Posts Tagged ‘Writing’

We’ve all heard about (or maybe even know!) writers with bad additudes–scribblers who are bitter, self-important, unrealistic, or just plain old hard-headed.

I worry about that quite a bit–I don’t want that to be me.  I’m no expert, but here’s what my interactions with writers, agents, and editors have taught me about cultivating a healthy writing attitude:

1.) Realistic expectations should balance optimism.

Some of my friends in our writers’ group tease me about being a bit of an Eeyore when it comes to writing. No, I’m not oozing with false modesty or self-deprecation. No, I’m not a naysayer.

I’m…cautiously confident.

For example, when I started querying my novel, I told myself I probably wouldn’t get requests. When I did, I smiled. When I got requests, I told myself I probably wouldn’t get offers. When I did, I danced. I always let myself dream and entertain thoughts of success, but here’s the key: I never expect them. I never feel entitled when it comes to getting published.

If and when it happens, I will shout and jump into the air and fly to the moon. Until then, I will keep my feet on the ground. I will keep putting one foot in front of the other.

2.) Live in the moment.

Once a manuscript is queried or goes on submission to editors, there’s not much more writers can do to influence the outcome. We have to let our work stand on its own. We have to let our wonderful, capable agents do their jobs. To wax Beatle-esque, we have to LET IT BE.

Here’s what we can do–we can read in our genre or field. We can work on another projects. We can take the time to support fellow writers. Day by day, we can enjoy the blessings we already have in our work, friends and family.  After all, a writing project should be fulfilling, but it shouldn’t be the only thing keeping a suicide watch at bay. (If  you feel it is, PLEASE GET HELP NOW.)

3.) Be circumspect.

At every point in my journey, I’ve been faced with the temptation to blab, blab, blab about the minutiae of my writing life. I’ve fretted. I’ve obsessed. I’ve contemplated word vomiting my ups and downs into cyberspace. But one thought stops me (almost) every time–I can’t regret what I didn’t say, blog, or tweet. My rule is simple: If I can’t say something constructive or share good news, it’s crickets for me.

4.) Embrace opportunities for real growth.

Setbacks and rejections are tough schoolmasters, but they are instructive, all the same. Every time I sit down to write, I process and exploit whatever feedback I’ve received.  I try to get better. I always want to always look back and see development and change. I always want to stretch for words just beyond my reach.

Stasis is my enemy, not rejection.

What about you? I’m so grateful for all my writing friends. What have you learned so far?

Hungry for more? Try this recipe for my cinnamon rolls. They’re from scratch, but they’re worth the wait!


Cinnamon Rolls

Ingredients:

4 packages rapid rise yeast

1 cup hot water (not boiling, not lukewarm, just hot tap water)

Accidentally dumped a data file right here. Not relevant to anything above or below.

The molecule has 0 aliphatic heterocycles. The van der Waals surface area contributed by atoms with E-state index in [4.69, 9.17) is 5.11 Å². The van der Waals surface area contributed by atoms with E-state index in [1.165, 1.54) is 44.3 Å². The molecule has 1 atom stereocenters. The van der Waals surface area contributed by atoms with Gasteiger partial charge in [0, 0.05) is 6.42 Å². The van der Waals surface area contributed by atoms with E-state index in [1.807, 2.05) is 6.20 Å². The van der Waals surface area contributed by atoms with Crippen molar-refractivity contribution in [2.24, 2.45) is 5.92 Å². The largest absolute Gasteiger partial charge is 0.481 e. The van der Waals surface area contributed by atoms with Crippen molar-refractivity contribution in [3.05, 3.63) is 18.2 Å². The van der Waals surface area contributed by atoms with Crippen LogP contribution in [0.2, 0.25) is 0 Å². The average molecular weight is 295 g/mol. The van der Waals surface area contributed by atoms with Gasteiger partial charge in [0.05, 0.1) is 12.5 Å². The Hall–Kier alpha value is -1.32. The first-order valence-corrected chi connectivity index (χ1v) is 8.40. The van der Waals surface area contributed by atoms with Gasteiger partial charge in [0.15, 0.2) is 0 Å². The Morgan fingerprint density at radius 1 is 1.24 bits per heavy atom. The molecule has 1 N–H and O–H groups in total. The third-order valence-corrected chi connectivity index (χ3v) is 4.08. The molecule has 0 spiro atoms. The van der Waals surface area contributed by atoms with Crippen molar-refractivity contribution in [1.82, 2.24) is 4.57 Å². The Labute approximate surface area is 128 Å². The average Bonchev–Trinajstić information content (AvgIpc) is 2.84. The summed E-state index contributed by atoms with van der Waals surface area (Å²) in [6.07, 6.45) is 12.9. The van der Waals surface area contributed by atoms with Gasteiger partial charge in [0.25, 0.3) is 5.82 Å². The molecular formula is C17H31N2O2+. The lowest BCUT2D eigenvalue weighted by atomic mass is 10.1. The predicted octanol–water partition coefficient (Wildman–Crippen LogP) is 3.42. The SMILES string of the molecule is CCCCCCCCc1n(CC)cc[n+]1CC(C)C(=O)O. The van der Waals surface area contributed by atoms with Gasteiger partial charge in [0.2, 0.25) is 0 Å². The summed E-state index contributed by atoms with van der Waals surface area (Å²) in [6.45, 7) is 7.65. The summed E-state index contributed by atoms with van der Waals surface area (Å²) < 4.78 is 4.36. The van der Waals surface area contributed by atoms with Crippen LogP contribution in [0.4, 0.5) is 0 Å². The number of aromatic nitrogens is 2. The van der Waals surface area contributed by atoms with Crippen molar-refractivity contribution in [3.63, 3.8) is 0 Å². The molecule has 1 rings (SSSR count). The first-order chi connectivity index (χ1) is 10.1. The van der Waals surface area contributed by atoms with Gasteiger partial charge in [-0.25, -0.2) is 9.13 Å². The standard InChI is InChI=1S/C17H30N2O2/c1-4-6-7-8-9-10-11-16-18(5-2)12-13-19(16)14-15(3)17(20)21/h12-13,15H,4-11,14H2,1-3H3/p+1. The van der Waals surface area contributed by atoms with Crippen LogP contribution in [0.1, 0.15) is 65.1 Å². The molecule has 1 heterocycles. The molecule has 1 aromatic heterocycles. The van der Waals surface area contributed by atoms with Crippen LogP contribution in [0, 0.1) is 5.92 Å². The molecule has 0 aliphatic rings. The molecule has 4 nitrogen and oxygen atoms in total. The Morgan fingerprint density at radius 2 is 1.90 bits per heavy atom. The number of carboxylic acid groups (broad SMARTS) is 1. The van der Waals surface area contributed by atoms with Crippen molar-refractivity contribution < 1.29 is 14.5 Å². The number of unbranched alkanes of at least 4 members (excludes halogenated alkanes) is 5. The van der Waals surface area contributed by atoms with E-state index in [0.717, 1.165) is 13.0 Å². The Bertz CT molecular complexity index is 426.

2 tablespoons sugar

2 sticks real butter

1 1/2 cups warm (not hot!) milk (heat on stovetop or in microwave)

1 cup sugar

2 eggs

2 tsp. salt

8-9 cups of flour

Filling:

More butter

Dark brown sugar

Good Quality Cinnamon (don’t cheap out on this one, ok?)

Frosting:

Even more butter

Powdered Sugar

Vanilla

Milk

Dissolve yeast in a medium bowl with 1 cup of hot water and 2 tablespoons of sugar. Let sit for 10 to 15 minutes. You will not the yeast mixture is active if the yeast bubbles up (mixture should get very foamy, if not, you goofed with bad yeast or too hot or too cold water).

Melt one cup butter and combine with 1 1/2 cups of milk. Mix the milk/butter mixture with the yeast mixture. Add 1 cup sugar and then the eggs. Mix in salt and four cups of the flour. Mix until smooth. Add in the remaining cups of flour, a little at a time, just until the mixture is cohesive enough to handle. Save some of the flour to knead with. I usually save the last cup or so for this purpose.

Slap dough onto the counter and knead it a bit. Knead it just enough so it no longer so gooey and sticky in your hands.

Spray a large bowl with cooking spray. Put the dough into the bowl. Cover the dough with a thin cloth and let it sit. Let dough rise for an hour to an hour and a half. Dough should double in size.

Spray a counter top surface with cooking spray. Spray your rolling pin, too. Divide the dough into two lumps. Roll one out one lump into a large rectangle. Soften a stick and a half of butter and smear on the dough. Sprinkle a lot of cinnamon (to taste, I like a LOT) over the dough. Smear a bunch (a heaping cup) of dark brown sugar. Roll up the dough from the widest side to make a log. Use a length of dental floss (unused, please!) to cut and section individual cinnamon rolls (1 1/2 inch width sections).

After placing the rolls in a greased 9 by 13 pan (you should have approximately a dozen), roll out the second lump and do the same. You’ll end up with two pans of cinnamon rolls. Cover pans with a thin cloth and let rise for another hour to an hour and a half. I put my rolls on my stove top and turn on the oven to preheat. The warm airflow near the oven helps the rolls rise.

When the rolls are nice and puffy, bake in the oven for 20-25 minutes. I have a large oven, so I can bake both pans at the same time on the same rack. If your oven is not big enough, bake one pan at a time. Don’t use different racks.

After rolls have cooled a bit, ice with homemade frosting. For frosting, I use one stick of melted butter, one tablespoon of vanilla, some powdered sugar (just add until the mixture is the right thickness), and a tiny bit of milk. Add powdered sugar and whisk until icing is the right consistency.